When it comes to partner reading, experts recommend pairing students up in this way. You number (just for yourself) your list of students in order from best to lowest reader, and then you break the list in half and then line up the sides.
So if you have thirty kids in your class, then child 1 and child 16 would be partners. That way you don't have a child who's really advanced with a child who's really low and you don't have two struggling readers together because then they might not be able to support each other.
So that's how you do partner reading. I've talked a lot about that in the past. I have a blog post about that that you can check out at themeasuredmom.com.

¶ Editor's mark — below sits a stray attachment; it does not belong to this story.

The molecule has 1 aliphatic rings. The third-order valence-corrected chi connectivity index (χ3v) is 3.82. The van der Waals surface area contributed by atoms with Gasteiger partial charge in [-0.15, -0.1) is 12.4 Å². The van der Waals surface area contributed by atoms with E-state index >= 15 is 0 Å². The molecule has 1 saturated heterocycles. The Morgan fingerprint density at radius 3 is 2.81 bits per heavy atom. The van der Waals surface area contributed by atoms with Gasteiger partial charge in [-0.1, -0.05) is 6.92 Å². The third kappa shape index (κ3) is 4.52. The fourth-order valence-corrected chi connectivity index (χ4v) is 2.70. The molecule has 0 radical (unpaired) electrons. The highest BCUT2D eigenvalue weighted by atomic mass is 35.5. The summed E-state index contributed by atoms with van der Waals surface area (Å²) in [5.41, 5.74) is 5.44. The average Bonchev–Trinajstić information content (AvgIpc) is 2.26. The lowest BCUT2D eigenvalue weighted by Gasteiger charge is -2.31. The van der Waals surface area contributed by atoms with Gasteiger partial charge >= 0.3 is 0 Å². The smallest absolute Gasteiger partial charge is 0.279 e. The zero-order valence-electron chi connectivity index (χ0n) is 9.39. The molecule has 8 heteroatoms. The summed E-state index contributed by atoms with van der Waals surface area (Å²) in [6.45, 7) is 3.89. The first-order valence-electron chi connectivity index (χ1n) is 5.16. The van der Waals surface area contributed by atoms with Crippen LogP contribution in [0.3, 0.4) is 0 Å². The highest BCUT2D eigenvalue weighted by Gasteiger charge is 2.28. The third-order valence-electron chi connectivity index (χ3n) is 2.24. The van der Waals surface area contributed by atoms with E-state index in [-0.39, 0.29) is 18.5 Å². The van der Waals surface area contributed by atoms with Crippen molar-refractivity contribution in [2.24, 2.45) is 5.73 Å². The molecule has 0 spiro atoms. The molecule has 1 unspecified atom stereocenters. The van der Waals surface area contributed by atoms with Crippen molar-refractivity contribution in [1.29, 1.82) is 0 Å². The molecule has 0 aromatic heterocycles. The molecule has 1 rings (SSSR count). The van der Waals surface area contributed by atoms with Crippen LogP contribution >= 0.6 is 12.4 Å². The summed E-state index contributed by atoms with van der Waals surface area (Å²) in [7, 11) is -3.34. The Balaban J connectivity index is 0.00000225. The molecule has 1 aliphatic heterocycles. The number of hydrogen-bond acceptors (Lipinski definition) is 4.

You could also do a version of partner reading called paired reading, and this is really a more supportive role for the partner. So you have a child who's struggling with reading and a tutor, a parent, a teacher, or another student who's very skilled and they start by reading the text together chorally, but there's some kind of signal that the struggling reader gives when they are ready to read on their own. So once the child feels confident, the more advanced reader is going to back away and let the child who's still learning read solo. They might tap the person on their shoulder or they might nod their head. Then they might have another signal if they want the person to join in again, maybe they need some more support. If there is a mistake that's made, the person who's tutoring stops, points to the word and asks them to try again.